Review - Mario & Luigi: Dream Team
The Mario & Luigi line of RPGs share some common threads: controlling the plumbers simultaneously, wacky characters and humor, and heavy use of hammers in battle are all things to expect. Mario & Luigi: Dream Team doesn't stray from this formula, but with the ability to enter Luigi's dreams, it manages to not be a total snore-fest. Any and all sleep-related puns from here on out will come from the game itself, I promise.
When Peach and the brothers Mario receive an invitation to Pi'illo Island (GET IT? LIKE A PILLOW?), obviously, the princess couldn't possibly get kidnapped again… but, of course, she does. This time, the royal in pink is held hostage by a new villain, Antasma, who steals her away to the Dream World, with the only way to aid her being for Luigi to fall asleep on ancient stone pillows, have Mario jump through the portal that forms over his resting head, and chase after the princess thief. Even for a Mario game, the premise is nothing short of preposterous.
But it serves to justify some clever dream-related mechanics. The real world is an island shown from a top-down perspective, filled with side quests, loot and puzzles to progress, but the Dream World is more of a two-dimensional platform affair.
Being inside his own dreams means Luigi is less of a second character and more like a super-powered assist. By yanking on real-world Luigi's mustache, turning his nose, or messing with him in other ways like some kind of sleepover prank, the Luigi in the dream can affect his environment and get Mario to otherwise unreachable areas. Other times, Luigi can multiply himself to the point where an entire tower of Luigis can stampede, butt stomp, and spring through the levels. Between the different uses for the Luigi tower and seeing how clumsy the individual Luigis are, it doesn't stop being amusing. Even though a couple of the dream sequences are insanely short and straightforward, they're the most creative part of the game and the segments I anticipated the most.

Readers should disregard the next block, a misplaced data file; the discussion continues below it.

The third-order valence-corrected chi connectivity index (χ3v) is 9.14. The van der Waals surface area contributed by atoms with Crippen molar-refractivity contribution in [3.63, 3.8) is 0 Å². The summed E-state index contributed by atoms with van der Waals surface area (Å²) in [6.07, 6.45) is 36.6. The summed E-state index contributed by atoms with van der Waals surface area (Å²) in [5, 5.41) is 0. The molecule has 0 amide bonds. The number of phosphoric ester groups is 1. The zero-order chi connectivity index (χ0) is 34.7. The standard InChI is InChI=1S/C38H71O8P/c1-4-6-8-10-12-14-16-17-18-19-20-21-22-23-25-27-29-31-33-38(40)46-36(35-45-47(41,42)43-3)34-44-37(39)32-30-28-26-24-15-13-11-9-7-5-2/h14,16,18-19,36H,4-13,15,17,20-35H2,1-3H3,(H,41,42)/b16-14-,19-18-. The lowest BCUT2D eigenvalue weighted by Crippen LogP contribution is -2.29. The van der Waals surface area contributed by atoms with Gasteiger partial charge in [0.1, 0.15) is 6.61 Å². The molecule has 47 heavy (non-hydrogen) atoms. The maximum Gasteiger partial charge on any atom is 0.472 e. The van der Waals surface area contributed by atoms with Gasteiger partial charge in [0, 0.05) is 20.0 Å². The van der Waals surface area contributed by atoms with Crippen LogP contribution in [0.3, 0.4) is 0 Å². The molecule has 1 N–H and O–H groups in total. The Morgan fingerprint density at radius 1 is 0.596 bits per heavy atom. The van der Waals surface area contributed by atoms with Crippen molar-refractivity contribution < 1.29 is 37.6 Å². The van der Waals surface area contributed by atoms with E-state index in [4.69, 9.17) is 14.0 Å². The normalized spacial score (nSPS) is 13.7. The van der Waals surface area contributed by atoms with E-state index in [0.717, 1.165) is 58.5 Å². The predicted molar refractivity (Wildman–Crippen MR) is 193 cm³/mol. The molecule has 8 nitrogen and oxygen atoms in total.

Being inside Luigi's mind is Dream Team's "gimmick," but the crux of the game is still mostly rooted in top-down exploration and puzzles, plus, of course, the battles. Fights will feel familiar to those with a history with past Mario & Luigi or Paper Mario games; your party members and enemies take turns dealing damage to each other with extra damage allotted for timing your button presses correctly. Each enemy has a totally unique pattern of attack to them and you'll have to learn to avoid everything they can throw at you. For the most part, you can catch on to their tricks after a couple tries, although I've found a small handful of patterns I still can't seem to predict. Even then, I greatly appreciate how involved the player must be to both deal the maximum damage and to take as little as possible.
Inside the Dream World, battles mostly carry out the same way… except that Luigi makes them better. He'll act as a follow-up to Mario's attacks, causing insane amounts of damage and sometimes wiping out a large wave of enemies at once. Whereas in the real world, the duo has access to special "Bros. Attacks" based on their cooperation together, the Dream World special attacks are more along the lines of, oh, rolling a katamari ball of Luigis to crush all in its wake. I have no idea exactly what it is, but something about hundreds of weaponized Luigis is just funny to me.